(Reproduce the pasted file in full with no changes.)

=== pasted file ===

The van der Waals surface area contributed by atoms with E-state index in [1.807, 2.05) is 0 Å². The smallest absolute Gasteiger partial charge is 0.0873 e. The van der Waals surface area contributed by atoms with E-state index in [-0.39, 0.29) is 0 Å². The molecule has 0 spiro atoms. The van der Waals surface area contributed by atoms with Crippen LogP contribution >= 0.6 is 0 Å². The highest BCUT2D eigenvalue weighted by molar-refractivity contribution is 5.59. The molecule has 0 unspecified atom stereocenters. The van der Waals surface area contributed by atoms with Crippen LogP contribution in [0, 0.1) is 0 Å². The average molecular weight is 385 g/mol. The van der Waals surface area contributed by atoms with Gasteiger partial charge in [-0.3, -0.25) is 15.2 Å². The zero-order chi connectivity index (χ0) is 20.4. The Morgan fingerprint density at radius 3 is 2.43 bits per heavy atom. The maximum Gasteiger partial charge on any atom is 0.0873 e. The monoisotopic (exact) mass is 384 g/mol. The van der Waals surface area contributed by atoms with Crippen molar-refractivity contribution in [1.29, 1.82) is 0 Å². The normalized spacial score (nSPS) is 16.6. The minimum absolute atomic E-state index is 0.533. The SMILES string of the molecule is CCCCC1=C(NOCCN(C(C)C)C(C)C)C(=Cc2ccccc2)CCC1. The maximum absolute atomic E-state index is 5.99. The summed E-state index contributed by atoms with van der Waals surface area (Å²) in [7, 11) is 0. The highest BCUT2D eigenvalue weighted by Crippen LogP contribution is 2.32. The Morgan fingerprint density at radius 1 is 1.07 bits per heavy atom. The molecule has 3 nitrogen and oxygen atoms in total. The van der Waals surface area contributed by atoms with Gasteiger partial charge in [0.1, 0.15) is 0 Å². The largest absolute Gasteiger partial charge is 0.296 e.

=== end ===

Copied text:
The van der Waals surface area contributed by atoms with E-state index in [1.807, 2.05) is 0 Å². The smallest absolute Gasteiger partial charge is 0.0873 e. The van der Waals surface area contributed by atoms with E-state index in [-0.39, 0.29) is 0 Å². The molecule has 0 spiro atoms. The van der Waals surface area contributed by atoms with Crippen LogP contribution >= 0.6 is 0 Å². The highest BCUT2D eigenvalue weighted by molar-refractivity contribution is 5.59. The molecule has 0 unspecified atom stereocenters. The van der Waals surface area contributed by atoms with Crippen LogP contribution in [0, 0.1) is 0 Å². The average molecular weight is 385 g/mol. The van der Waals surface area contributed by atoms with Gasteiger partial charge in [-0.3, -0.25) is 15.2 Å². The zero-order chi connectivity index (χ0) is 20.4. The Morgan fingerprint density at radius 3 is 2.43 bits per heavy atom. The maximum Gasteiger partial charge on any atom is 0.0873 e. The monoisotopic (exact) mass is 384 g/mol. The van der Waals surface area contributed by atoms with Crippen molar-refractivity contribution in [1.29, 1.82) is 0 Å². The normalized spacial score (nSPS) is 16.6. The minimum absolute atomic E-state index is 0.533. The SMILES string of the molecule is CCCCC1=C(NOCCN(C(C)C)C(C)C)C(=Cc2ccccc2)CCC1. The maximum absolute atomic E-state index is 5.99. The summed E-state index contributed by atoms with van der Waals surface area (Å²) in [7, 11) is 0. The highest BCUT2D eigenvalue weighted by Crippen LogP contribution is 2.32. The Morgan fingerprint density at radius 1 is 1.07 bits per heavy atom. The molecule has 3 nitrogen and oxygen atoms in total. The van der Waals surface area contributed by atoms with Gasteiger partial charge in [0.1, 0.15) is 0 Å². The largest absolute Gasteiger partial charge is 0.296 e.